After teetering on the brink of ruin, a mound of twirled spaghetti streaked with black bits emerges from Celso Laforgia’s kitchen. The pasta, spaghetti all’assassina, is beyond merely browned—it is charred, barely coated in tomato sauce and flecked with burnt pieces.

Just the way he likes it.

“It’s quite dark, but the pasta has a good balance between bitter, crunchy, crispy and spicy,” says Laforgia, chef of Urban l’Assassineria in Bari, Italy. “That’s the best way.”

Anyone who covets the chewy, overdone corner pieces of lasagna understands. But the scorching of this unique pasta dish—whose name means “killer’s spaghetti” for its menacing amount of red chili spice—is not its only intriguing quality.

Besides a deliberate char that gives the noodles and sauce smoky, bitter notes, the pasta also is cooked “a risottatura” or like risotto, which creates a spectrum of textures from a single ingredient.

Our assassina came out chewy, crispy and deeply flavored. Simply to die for.

After sautéing garlic and fresh red chilies in olive oil, a small amount of tomato puree is cooked until it reduces slightly. Dry spaghetti then is placed in the sauce, where it remains untouched until it sizzles and browns on the bottom.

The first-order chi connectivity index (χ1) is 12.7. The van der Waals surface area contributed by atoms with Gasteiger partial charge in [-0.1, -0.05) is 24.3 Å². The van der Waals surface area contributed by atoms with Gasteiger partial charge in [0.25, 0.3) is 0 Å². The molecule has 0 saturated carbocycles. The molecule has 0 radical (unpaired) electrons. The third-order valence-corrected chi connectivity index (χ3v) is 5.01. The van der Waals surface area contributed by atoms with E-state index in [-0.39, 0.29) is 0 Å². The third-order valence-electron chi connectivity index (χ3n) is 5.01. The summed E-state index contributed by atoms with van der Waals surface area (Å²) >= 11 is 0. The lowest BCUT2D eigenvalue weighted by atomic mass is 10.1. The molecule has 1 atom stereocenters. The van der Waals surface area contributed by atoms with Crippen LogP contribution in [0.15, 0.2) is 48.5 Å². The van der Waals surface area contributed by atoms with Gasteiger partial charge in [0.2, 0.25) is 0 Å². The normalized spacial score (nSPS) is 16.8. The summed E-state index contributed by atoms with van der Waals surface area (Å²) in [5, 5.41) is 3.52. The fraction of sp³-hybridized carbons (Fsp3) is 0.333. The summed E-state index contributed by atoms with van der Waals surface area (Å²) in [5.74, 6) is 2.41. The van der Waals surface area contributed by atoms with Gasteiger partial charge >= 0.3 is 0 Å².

Then broth made from diluted tomato paste and more puree is poured over the noodles, gradually added ladle by ladle, as you would with rice for risotto. As the pasta absorbs liquid and flavor, the toasted spaghetti softens unevenly, and the sauce mellows the char’s bitterness, bringing it into balance with the tomato’s caramelized natural sugars.

Subtly smoky, spicy and deeply rich with flavor, the pasta is so beloved in Bari that devotees formed the Academy of Spaghetti all’Assassina. In restaurants, members insist that the pasta be cooked in iron or steel pans because they can handle higher heat, and they periodically check up on restaurants to review their cooking technique.

Thankfully, they permit nonstick skillets at home. All the better because with cast iron, we had trouble finding the balance between pleasantly charred and outright burnt. Using nonstick, we got better browning on the noodles by pressing them down with a spatula to increase contact with the skillet.

To make the recipe pantry friendly, we omitted the fresh chilies in favor of crushed red pepper. And though some recipes call for 2 tablespoons of chili flakes plus fresh red chilies, we toned it down to less than a teaspoon. Still spicy but more manageable, our assassina came out chewy, crispy and deeply flavored. Simply to die for.